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Legal Developments and Tax Cases
D A Y T R A D E R T A X . C O M
Your one stop website for online trading tax laws

Compilation of Recent Tax Court Cases
December 31, 2017

Our Tax system is based upon three separate and distinct levels of government. It will be helpful for you to understand the hierarchy.

First, Tax law is debated and written within the legislative branch. Specifically within the House Ways and Means Committee , and the Senate Finance Committee. Often times the nature of the tax law being discussed is directed by the Executive Branch (i.e. the President), but not always. Sometimes tax law is initiated by the president (i.e. Obama's new stimulus package and bail out plans) and sometimes not, sometimes its initiated by the political party in control of each house of Congress.

Second, once tax bills are passed into law they are administered by the Internal Revenue Service. The IRS has the responsibility of actually writing the Code Sections, and issuing further regulations and interpretations on their meaning, and of course enforcing the code section where applicable, through audits and collection actions.

Finally, when there is a disagreement between a taxpayer and the Internal Revenue service over the enforcement of a particular code section or collection action, the taxpayer bill of rights allows the taxpayer to seek to have his case heard before the tax or district court. If the taxpayer owes the IRS money as a result of the pending case, then it must go to Tax Court. If the taxpayer chooses to pay the assessed tax so that he does not owe it any longer, he can then choose to sue the IRS in District Court for a refund of the tax. That's the distinction between the two. Tax Court if you are contesting an assessed and yet unpaid tax, District Court if you are contesting an assessed and paid tax, hoping for a reversal and subsequent refund. Both Courts routinely hear tax cases.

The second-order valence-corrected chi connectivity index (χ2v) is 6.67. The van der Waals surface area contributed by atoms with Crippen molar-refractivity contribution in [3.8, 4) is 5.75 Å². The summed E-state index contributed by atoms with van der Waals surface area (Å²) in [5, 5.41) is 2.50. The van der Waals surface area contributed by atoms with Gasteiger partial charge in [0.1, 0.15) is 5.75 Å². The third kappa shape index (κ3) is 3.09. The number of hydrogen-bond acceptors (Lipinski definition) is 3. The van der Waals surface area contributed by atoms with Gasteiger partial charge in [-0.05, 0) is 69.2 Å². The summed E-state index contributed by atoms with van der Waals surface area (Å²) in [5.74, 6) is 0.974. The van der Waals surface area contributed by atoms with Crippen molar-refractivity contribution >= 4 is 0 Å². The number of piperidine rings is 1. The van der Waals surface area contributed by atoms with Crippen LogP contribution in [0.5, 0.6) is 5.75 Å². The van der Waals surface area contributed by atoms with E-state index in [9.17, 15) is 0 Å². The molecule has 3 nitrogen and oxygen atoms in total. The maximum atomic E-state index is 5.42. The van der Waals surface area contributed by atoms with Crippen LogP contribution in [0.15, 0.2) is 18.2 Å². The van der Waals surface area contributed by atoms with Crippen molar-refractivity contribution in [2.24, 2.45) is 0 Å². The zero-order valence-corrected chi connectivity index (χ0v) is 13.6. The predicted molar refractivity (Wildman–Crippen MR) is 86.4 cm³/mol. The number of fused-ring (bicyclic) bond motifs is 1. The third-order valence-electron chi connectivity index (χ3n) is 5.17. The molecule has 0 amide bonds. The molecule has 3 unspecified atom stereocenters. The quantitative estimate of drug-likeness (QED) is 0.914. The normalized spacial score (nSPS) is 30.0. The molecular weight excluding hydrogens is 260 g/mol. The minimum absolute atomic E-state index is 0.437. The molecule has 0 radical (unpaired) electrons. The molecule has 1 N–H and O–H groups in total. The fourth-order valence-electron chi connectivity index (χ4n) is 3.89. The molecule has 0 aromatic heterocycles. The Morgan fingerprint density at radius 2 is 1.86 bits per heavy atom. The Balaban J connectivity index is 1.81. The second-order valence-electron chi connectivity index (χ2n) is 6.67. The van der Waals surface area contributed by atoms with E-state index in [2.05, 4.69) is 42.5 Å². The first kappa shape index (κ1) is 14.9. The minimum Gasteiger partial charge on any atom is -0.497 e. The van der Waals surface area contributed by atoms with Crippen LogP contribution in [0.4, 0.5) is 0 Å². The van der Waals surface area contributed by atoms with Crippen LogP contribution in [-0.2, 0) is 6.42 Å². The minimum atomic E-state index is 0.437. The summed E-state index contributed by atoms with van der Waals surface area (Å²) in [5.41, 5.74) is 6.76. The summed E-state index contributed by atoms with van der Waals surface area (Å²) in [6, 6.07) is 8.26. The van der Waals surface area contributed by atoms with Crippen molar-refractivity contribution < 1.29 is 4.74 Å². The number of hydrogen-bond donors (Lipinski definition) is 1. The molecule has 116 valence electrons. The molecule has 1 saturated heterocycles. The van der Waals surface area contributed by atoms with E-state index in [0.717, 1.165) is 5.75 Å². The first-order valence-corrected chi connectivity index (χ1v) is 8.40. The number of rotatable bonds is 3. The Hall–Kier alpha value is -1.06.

The rulings of both the Tax Court and the District Court are the final authority when it comes to tax law and are used extensively by the IRS in determining future execution of their administration of the tax code. In other words, if you are audited, and you can find a tax case that supports your position, then game over, you won. That's how the system works, and that's how important tax cases are. Conversely, if you are audited and you find a tax court case supporting the IRS position, you also should know that it's game over and you may want to cut your losses.

There have been surprisingly few tax cases that are pertinent specifically to daytraders, and the mark to market election. In this publication we have made a compilation of three recent cases that may provide some insight into the types of issues that come up in audits of taxpayers specific to trading in securities and the mark to market election. We also give reference to two additional cases that you may want to reference if interested. We provide a brief summary of each of the two additional cases but do not provide as much analysis because of the nature of the cases.

All of the cases we did outline provide useful and relevant information and will provide you with insight into the types of issues that get people into trouble to begin with, how to avoid these type mistakes, and what the IRS response will probably be in the event of an audit.

We are making this available to you at a cost of only $40.00. If you decide after reading the cases there is something you'd like to discuss with us about your specific situation and possible solutions, please visit our telephone conference section and purchase a consultation. We look forward to hearing from you.

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Mann & Company CPA's P.C.
Paul S. Mann CPA


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